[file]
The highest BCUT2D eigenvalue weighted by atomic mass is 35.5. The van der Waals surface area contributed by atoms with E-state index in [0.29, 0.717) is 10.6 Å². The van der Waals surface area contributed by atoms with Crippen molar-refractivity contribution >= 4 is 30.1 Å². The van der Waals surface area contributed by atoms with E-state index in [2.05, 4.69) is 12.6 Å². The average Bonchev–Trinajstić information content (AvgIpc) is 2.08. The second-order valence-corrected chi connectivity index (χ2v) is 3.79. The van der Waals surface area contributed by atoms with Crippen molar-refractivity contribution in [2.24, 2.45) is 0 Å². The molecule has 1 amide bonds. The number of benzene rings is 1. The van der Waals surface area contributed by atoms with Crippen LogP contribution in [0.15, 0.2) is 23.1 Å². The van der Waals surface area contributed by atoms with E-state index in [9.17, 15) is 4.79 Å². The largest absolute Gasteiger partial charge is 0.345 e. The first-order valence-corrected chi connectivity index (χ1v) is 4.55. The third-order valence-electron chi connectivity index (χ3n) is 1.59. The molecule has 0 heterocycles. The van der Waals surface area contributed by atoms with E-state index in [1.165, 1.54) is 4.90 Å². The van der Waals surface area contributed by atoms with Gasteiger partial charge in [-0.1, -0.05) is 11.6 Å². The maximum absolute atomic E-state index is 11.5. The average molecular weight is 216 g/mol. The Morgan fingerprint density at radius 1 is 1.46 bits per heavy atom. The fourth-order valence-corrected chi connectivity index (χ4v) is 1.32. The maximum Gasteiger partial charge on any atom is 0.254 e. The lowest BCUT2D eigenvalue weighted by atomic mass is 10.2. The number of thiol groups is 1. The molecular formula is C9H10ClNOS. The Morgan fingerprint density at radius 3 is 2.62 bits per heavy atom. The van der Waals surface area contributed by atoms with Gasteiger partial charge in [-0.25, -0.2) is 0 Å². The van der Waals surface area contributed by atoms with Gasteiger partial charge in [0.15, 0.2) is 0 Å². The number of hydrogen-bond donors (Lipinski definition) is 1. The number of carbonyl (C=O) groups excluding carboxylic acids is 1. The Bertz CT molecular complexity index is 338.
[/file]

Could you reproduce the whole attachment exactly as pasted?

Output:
The highest BCUT2D eigenvalue weighted by atomic mass is 35.5. The van der Waals surface area contributed by atoms with E-state index in [0.29, 0.717) is 10.6 Å². The van der Waals surface area contributed by atoms with Crippen molar-refractivity contribution >= 4 is 30.1 Å². The van der Waals surface area contributed by atoms with E-state index in [2.05, 4.69) is 12.6 Å². The average Bonchev–Trinajstić information content (AvgIpc) is 2.08. The second-order valence-corrected chi connectivity index (χ2v) is 3.79. The van der Waals surface area contributed by atoms with Crippen molar-refractivity contribution in [2.24, 2.45) is 0 Å². The molecule has 1 amide bonds. The number of benzene rings is 1. The van der Waals surface area contributed by atoms with Crippen LogP contribution in [0.15, 0.2) is 23.1 Å². The van der Waals surface area contributed by atoms with E-state index in [9.17, 15) is 4.79 Å². The largest absolute Gasteiger partial charge is 0.345 e. The first-order valence-corrected chi connectivity index (χ1v) is 4.55. The third-order valence-electron chi connectivity index (χ3n) is 1.59. The molecule has 0 heterocycles. The van der Waals surface area contributed by atoms with E-state index in [1.165, 1.54) is 4.90 Å². The van der Waals surface area contributed by atoms with Gasteiger partial charge in [-0.1, -0.05) is 11.6 Å². The maximum absolute atomic E-state index is 11.5. The average molecular weight is 216 g/mol. The Morgan fingerprint density at radius 1 is 1.46 bits per heavy atom. The fourth-order valence-corrected chi connectivity index (χ4v) is 1.32. The maximum Gasteiger partial charge on any atom is 0.254 e. The lowest BCUT2D eigenvalue weighted by atomic mass is 10.2. The number of thiol groups is 1. The molecular formula is C9H10ClNOS. The Morgan fingerprint density at radius 3 is 2.62 bits per heavy atom. The van der Waals surface area contributed by atoms with Gasteiger partial charge in [-0.25, -0.2) is 0 Å². The van der Waals surface area contributed by atoms with Gasteiger partial charge in [0.15, 0.2) is 0 Å². The number of hydrogen-bond donors (Lipinski definition) is 1. The number of carbonyl (C=O) groups excluding carboxylic acids is 1. The Bertz CT molecular complexity index is 338.